Rare cell populations provide a patient-centric tool to monitor disease treatment, response, and resistance. However, understanding rare cells is a complex problem, which requires cell isolation/purification and downstream molecular interrogation-processes challenged by non-target populations, which vary patient-to-patient and change with disease. As such, cell isolation platforms must be amenable to a range of sample types while maintaining high efficiency and purity. The multiplexed technology for automated extraction (mTAE) is a versatile magnetic bead-based isolation platform that facilitates positive, negative, and combinatorial selection with integrated protein staining and nucleic acid isolation. mTAE is validated by isolating circulating tumor cells (CTCs)-a model rare cell population-from breast and prostate cancer patient samples. Negative selection yielded high efficiency capture of CTCs while positive selection yielded higher purity with an average of only 95 contaminant cells captured per milliliter of processed whole blood. With combinatorial selection, an overall increase in capture efficiency was observed, highlighting the potential significance of integrating multiple capture approaches on a single platform. Following capture (and staining), on platform nucleic acid extraction enabled the detection of androgen receptor-related transcripts from CTCs isolated from prostate cancer patients. The flexibility (e.g. negative, positive, combinatorial selection) and capabilities (e.g. isolation, protein staining, and nucleic acid extraction) of mTAE enable users to freely interrogate specific cell populations, a capability required to understand the potential of emerging rare cell populations and readily adapt to the heterogeneity presented across clinical samples.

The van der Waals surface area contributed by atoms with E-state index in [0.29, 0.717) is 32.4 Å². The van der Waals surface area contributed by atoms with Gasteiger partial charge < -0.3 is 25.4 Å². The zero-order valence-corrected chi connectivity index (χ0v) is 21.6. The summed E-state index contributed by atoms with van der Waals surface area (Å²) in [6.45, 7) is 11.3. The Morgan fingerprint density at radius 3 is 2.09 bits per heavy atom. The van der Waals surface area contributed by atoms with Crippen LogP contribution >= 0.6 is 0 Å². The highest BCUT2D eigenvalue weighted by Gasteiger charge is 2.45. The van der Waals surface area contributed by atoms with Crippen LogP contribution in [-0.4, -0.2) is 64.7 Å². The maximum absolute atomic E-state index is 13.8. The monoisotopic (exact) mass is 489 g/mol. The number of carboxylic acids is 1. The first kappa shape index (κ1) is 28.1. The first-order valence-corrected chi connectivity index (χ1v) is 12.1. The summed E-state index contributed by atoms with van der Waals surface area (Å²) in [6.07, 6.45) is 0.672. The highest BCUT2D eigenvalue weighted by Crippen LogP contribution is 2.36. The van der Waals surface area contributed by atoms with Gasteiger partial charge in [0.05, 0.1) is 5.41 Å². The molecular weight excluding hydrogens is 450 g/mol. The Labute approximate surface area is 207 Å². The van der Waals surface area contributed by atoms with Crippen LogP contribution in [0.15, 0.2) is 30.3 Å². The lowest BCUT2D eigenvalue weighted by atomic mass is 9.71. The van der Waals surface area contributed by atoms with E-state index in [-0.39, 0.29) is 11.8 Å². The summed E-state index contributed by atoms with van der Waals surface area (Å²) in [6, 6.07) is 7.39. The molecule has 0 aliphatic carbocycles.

|Number of pages
|Lab on a Chip
|Published - Nov 21 2018
Bibliographical noteFunding Information:
We would like to thank all patients who participated in this study. We are also grateful for the help of the UWCCC clinical research group, especially Jamie Wiepz, Kelly Bush, Amy For-syth, Dorothea Horvath, Jane Straus, Mary Jane Staab, Dr. Glenn Liu, Dr. Douglas McNeel, Dr. Christos Kyriakopolous, Dr. C. Pettaway, and Dr. George Wilding. This work was supported by a Movember-Prostate Cancer Foundation Challenge Award (to J. M. Lang and D. J. Beebe), the Bill & Melinda Gates Foundation through the Grand Challenges in Global Health Initiative (to S. M. Berry and D. J. Beebe), NIH grant #1R01CA181648 (to S. M. Berry and J. M. Lang), Department of Defense PCRP grant #W81XWH-12-1-0052 (to J. M. Lang), Department of Defense Synergistic Idea Development Award BC 150425 (to J. M. Lang), NIH grant #5R33CA137673 (to D. J. Beebe), University of Wisconsin Carbone Cancer Center Support Grant NIH P30 (to D. J. Beebe, S. M. Berry, D. J. Guckenberger) and NSF GRFP DGE-0718123 (to D. J. Beebe).
© The Royal Society of Chemistry.
ASJC Scopus subject areas
- Chemistry (all)
- Biomedical Engineering